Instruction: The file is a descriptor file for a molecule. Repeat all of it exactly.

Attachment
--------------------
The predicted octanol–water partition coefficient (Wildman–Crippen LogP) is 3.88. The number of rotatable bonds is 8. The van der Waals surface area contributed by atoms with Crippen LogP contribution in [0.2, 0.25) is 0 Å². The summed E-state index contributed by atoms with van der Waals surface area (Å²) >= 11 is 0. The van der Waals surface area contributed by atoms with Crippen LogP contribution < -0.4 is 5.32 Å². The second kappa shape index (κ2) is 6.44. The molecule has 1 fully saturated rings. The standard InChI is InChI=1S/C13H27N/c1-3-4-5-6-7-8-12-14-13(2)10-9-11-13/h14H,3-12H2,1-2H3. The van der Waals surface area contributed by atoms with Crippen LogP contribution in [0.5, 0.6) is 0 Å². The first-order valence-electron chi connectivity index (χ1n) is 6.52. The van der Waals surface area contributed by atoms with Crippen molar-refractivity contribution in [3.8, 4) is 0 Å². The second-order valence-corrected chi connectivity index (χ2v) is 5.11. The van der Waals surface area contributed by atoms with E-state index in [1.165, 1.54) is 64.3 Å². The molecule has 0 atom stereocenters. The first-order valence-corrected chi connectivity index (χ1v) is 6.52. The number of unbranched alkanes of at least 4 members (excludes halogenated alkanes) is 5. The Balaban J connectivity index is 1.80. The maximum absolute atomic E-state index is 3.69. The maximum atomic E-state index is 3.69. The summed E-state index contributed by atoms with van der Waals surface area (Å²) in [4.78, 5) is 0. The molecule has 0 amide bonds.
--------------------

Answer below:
The predicted octanol–water partition coefficient (Wildman–Crippen LogP) is 3.88. The number of rotatable bonds is 8. The van der Waals surface area contributed by atoms with Crippen LogP contribution in [0.2, 0.25) is 0 Å². The summed E-state index contributed by atoms with van der Waals surface area (Å²) >= 11 is 0. The van der Waals surface area contributed by atoms with Crippen LogP contribution < -0.4 is 5.32 Å². The second kappa shape index (κ2) is 6.44. The molecule has 1 fully saturated rings. The standard InChI is InChI=1S/C13H27N/c1-3-4-5-6-7-8-12-14-13(2)10-9-11-13/h14H,3-12H2,1-2H3. The van der Waals surface area contributed by atoms with Crippen LogP contribution in [0.5, 0.6) is 0 Å². The first-order valence-electron chi connectivity index (χ1n) is 6.52. The van der Waals surface area contributed by atoms with Crippen molar-refractivity contribution in [3.8, 4) is 0 Å². The second-order valence-corrected chi connectivity index (χ2v) is 5.11. The van der Waals surface area contributed by atoms with E-state index in [1.165, 1.54) is 64.3 Å². The molecule has 0 atom stereocenters. The first-order valence-corrected chi connectivity index (χ1v) is 6.52. The number of unbranched alkanes of at least 4 members (excludes halogenated alkanes) is 5. The Balaban J connectivity index is 1.80. The maximum absolute atomic E-state index is 3.69. The maximum atomic E-state index is 3.69. The summed E-state index contributed by atoms with van der Waals surface area (Å²) in [4.78, 5) is 0. The molecule has 0 amide bonds.